2. Whenever possible, connect what you are doing in class to the occupation that the student is interested in clearly and directly. Don’t just show dance videos that are interesting in your study of a piece of literature on dance, but specifically say to the students, “Hey, I know some of you want to be professional dancers. Here are some dances that you might not know the names of and that you might consider learning a little bit about for your future careers.” Or something less awkwardly worded than that, haha.

Encouragement in the job skills that are also academic skills is SO important for students who have struggled a lot in school.

3. If you know someone in the industry your student is interested in, see if you can connect the two of them via email or phone or Voxer or Skype (with parental permission, of course) or Twitter. Make sure to have the person talk (or write) to the student about how academics connects directly to the occupation SEVERAL TIMES. And if you don’t know someone in that industry, meet someone using the power of the internet. Often times a nice letter from a high school kid will get a response from a professor, an author, a (not incredibly famous) singer, a government official. Reach out! And ask parents/guardians to help you reach out, too!

4. Set up a work study opportunity or internship for the student or help them actually apply for jobs after school or during the summer. I teach in Brooklyn, NY, so there are loads and loads of free and paid opportunities for students to pursue all sorts of interests. I like to let students know about opportunities I hear about through the weekly school announcements.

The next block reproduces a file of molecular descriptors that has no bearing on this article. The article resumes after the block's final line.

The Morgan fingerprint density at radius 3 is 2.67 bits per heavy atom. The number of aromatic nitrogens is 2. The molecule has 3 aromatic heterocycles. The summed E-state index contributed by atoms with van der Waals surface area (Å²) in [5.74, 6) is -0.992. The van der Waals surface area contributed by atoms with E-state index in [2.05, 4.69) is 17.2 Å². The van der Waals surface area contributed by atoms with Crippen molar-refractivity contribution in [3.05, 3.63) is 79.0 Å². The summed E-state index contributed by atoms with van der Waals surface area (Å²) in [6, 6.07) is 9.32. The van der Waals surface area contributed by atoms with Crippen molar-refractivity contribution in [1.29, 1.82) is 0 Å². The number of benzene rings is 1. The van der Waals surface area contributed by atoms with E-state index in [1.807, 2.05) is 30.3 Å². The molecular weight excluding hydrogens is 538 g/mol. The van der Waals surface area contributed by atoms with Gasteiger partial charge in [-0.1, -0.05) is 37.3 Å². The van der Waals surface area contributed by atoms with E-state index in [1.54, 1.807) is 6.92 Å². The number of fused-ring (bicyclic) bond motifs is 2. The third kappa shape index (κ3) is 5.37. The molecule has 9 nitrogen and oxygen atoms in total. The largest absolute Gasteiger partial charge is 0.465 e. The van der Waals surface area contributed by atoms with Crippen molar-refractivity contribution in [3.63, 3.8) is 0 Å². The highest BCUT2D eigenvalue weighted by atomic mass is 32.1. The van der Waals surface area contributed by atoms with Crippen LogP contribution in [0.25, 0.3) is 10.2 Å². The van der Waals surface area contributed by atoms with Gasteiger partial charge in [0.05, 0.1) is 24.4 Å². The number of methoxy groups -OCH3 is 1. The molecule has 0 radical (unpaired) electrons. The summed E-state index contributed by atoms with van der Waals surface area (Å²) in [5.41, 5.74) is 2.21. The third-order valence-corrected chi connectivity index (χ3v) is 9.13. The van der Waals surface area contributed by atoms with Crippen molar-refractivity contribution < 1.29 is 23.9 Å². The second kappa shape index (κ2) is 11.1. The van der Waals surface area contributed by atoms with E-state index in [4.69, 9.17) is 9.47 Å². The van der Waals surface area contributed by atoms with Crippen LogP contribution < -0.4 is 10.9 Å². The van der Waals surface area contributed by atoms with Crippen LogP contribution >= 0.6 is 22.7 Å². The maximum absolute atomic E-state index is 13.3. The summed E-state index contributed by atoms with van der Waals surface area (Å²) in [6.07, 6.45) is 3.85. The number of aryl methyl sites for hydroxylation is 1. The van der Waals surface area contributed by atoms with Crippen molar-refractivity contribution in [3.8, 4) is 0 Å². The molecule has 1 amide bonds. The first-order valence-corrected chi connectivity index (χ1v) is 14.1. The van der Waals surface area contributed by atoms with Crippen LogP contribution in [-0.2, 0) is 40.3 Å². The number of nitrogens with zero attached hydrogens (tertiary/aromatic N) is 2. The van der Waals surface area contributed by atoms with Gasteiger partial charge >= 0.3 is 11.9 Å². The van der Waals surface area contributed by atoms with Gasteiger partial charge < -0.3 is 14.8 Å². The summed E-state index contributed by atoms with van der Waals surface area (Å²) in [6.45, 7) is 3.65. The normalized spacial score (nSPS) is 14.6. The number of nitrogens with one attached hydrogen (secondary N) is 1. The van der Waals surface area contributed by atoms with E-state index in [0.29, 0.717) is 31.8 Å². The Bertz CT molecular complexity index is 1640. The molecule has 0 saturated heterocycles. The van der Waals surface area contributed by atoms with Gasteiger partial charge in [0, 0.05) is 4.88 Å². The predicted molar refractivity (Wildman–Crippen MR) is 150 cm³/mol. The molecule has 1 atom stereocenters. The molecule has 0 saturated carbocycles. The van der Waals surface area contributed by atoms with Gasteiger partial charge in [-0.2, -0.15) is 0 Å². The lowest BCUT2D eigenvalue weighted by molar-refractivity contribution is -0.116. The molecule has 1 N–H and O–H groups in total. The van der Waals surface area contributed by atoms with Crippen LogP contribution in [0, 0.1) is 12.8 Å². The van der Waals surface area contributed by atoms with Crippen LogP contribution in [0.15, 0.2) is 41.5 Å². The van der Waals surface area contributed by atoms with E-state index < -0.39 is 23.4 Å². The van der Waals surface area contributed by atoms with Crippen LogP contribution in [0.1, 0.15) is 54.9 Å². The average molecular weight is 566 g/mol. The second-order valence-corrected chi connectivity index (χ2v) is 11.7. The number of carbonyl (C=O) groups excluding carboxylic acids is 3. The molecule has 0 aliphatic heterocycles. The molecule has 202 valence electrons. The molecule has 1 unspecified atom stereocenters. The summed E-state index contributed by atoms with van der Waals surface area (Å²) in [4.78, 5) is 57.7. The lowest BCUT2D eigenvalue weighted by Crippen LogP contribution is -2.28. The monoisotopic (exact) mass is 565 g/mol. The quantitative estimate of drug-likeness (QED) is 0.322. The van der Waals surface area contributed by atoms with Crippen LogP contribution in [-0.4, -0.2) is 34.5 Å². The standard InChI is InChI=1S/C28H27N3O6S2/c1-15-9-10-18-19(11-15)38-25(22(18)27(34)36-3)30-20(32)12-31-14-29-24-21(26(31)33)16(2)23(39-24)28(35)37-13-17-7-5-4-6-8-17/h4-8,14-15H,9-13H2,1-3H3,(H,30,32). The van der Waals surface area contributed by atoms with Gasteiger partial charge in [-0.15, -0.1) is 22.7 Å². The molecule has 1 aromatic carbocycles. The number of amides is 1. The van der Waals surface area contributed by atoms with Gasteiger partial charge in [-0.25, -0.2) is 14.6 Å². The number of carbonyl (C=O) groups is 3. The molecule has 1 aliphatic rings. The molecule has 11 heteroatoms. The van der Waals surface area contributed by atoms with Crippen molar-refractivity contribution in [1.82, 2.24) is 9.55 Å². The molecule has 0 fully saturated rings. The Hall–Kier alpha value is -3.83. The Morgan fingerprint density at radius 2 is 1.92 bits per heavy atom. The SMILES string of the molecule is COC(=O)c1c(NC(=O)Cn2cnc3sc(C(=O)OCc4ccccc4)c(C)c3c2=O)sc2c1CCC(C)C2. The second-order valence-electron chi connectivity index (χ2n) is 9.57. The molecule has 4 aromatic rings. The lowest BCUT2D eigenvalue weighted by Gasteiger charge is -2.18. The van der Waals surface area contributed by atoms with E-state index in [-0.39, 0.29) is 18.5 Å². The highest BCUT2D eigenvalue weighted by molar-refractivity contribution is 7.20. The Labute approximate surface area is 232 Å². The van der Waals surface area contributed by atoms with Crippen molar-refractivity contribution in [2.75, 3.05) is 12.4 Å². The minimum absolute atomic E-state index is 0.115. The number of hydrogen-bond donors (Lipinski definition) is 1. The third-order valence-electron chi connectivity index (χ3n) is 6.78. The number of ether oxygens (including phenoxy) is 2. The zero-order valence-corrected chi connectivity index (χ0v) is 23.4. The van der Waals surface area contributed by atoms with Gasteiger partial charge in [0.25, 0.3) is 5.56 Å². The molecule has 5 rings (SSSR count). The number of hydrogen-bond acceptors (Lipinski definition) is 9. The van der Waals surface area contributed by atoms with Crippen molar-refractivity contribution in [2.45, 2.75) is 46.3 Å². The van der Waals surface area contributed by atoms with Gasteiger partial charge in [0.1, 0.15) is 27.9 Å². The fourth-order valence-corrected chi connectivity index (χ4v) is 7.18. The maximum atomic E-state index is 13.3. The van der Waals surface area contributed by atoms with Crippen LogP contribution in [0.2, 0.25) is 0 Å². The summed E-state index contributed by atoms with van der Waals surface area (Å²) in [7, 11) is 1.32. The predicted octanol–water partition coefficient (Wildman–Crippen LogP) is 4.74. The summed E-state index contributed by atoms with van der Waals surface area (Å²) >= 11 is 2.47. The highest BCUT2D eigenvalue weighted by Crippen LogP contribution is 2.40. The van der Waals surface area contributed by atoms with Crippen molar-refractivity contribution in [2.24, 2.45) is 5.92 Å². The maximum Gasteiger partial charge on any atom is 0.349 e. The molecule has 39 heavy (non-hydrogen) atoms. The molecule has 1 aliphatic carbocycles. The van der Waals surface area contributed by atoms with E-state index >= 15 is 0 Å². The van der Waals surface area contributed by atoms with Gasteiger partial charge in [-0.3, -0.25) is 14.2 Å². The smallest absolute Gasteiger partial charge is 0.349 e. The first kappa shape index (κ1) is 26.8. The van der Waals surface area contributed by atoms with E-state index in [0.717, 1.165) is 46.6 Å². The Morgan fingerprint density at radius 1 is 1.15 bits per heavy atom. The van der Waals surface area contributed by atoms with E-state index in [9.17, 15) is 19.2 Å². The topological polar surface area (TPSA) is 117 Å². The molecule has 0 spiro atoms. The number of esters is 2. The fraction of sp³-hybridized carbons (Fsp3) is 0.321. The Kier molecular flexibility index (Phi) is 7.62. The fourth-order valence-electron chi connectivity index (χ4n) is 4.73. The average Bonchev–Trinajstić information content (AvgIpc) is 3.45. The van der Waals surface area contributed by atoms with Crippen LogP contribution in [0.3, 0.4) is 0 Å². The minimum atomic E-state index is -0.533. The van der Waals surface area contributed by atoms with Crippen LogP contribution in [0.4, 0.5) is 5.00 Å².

Youth Rules! DoJ screenshot
Youth Rules! is a Dept. of Labor initiative to get young workers informed about laws and expectations for working teens. http://www.youthrules.dol.gov/index.htm


5. For kids who really aren’t on track to graduate, try to get them involved in a career training program so that they have something in pocket if it turns out that coming back for a fifth or sixth year of high school is too stressful or embarrassing. Here in NYC, there are plenty of job training programs for kids from low-income families. Then there is also Job Corps, which is a federally funded program.

And that’s all she wrote! What other suggestions do you have to get school-wary teens engaged with academics? Let me know in the comments so I can steal your ideas and give my students all the tools they need to take over the world mwa ha ha ha ha!

The Most Important Part of Teaching Is…

I’m 38 years old (ssssh), and I’m a little heavier than I was at age 28. I’ve known my doctor for a long time, and for years I’ve been going to see him every summer for my annual checkup. I know he’s a competent doctor. I know he cares for my well being. But this year, I’ve been dragging my heels. Can you guess why (hint: it’s in the first sentence)?

Because last summer, when I went to see him, he commented on me gaining weight, told me that I should hurry up and have a child because menopause comes as early as 40 for some women, and then asked if I’m engaged to anyone. (The answer is no.)

A picture of Captain Kirk from Star Trek, being mean.
Oh, Captain Kirk, you can be so cruel.

He was joking around, but it sounded a whole lot like, “You are a failure.” And this, despite my knowledge that he’s a great doctor for me, he sees me at a moment’s notice if I’m really ill, and he genuinely cares for my well-being.